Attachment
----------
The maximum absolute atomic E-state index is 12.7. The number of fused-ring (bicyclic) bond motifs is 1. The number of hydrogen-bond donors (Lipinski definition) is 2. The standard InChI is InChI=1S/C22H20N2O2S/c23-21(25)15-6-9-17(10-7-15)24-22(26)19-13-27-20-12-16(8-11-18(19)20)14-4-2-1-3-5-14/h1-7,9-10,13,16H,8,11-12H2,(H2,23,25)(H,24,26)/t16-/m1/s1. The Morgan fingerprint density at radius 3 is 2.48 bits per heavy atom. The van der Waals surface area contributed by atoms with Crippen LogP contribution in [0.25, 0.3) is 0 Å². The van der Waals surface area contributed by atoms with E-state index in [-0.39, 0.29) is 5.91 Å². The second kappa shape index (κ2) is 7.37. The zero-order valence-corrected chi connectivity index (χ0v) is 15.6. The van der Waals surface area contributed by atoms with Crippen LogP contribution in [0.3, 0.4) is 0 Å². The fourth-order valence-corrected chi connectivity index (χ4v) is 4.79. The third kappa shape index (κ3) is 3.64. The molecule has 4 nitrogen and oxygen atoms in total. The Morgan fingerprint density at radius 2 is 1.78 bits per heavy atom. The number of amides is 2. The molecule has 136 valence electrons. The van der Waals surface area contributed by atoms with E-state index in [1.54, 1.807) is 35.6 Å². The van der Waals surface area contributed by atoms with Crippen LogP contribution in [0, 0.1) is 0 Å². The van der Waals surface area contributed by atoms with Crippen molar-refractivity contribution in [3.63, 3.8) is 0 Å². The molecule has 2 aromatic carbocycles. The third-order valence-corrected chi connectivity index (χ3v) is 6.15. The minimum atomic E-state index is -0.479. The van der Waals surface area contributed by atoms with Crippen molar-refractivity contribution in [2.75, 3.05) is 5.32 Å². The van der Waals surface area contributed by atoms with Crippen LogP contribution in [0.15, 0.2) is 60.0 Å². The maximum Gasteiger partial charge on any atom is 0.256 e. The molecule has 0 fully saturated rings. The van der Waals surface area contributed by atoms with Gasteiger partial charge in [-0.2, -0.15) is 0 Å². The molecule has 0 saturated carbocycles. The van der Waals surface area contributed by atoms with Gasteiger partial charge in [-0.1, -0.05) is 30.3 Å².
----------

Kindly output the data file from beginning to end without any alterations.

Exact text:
The maximum absolute atomic E-state index is 12.7. The number of fused-ring (bicyclic) bond motifs is 1. The number of hydrogen-bond donors (Lipinski definition) is 2. The standard InChI is InChI=1S/C22H20N2O2S/c23-21(25)15-6-9-17(10-7-15)24-22(26)19-13-27-20-12-16(8-11-18(19)20)14-4-2-1-3-5-14/h1-7,9-10,13,16H,8,11-12H2,(H2,23,25)(H,24,26)/t16-/m1/s1. The Morgan fingerprint density at radius 3 is 2.48 bits per heavy atom. The van der Waals surface area contributed by atoms with Crippen LogP contribution in [0.25, 0.3) is 0 Å². The van der Waals surface area contributed by atoms with E-state index in [-0.39, 0.29) is 5.91 Å². The second kappa shape index (κ2) is 7.37. The zero-order valence-corrected chi connectivity index (χ0v) is 15.6. The van der Waals surface area contributed by atoms with Crippen LogP contribution in [0.3, 0.4) is 0 Å². The fourth-order valence-corrected chi connectivity index (χ4v) is 4.79. The third kappa shape index (κ3) is 3.64. The molecule has 4 nitrogen and oxygen atoms in total. The Morgan fingerprint density at radius 2 is 1.78 bits per heavy atom. The number of amides is 2. The molecule has 136 valence electrons. The van der Waals surface area contributed by atoms with E-state index in [1.54, 1.807) is 35.6 Å². The van der Waals surface area contributed by atoms with Crippen LogP contribution in [0, 0.1) is 0 Å². The van der Waals surface area contributed by atoms with Crippen molar-refractivity contribution in [3.63, 3.8) is 0 Å². The molecule has 2 aromatic carbocycles. The third-order valence-corrected chi connectivity index (χ3v) is 6.15. The minimum atomic E-state index is -0.479. The van der Waals surface area contributed by atoms with Crippen molar-refractivity contribution in [2.75, 3.05) is 5.32 Å². The van der Waals surface area contributed by atoms with Crippen LogP contribution in [0.15, 0.2) is 60.0 Å². The maximum Gasteiger partial charge on any atom is 0.256 e. The molecule has 0 fully saturated rings. The van der Waals surface area contributed by atoms with Gasteiger partial charge in [-0.2, -0.15) is 0 Å². The molecule has 0 saturated carbocycles. The van der Waals surface area contributed by atoms with Gasteiger partial charge in [-0.1, -0.05) is 30.3 Å².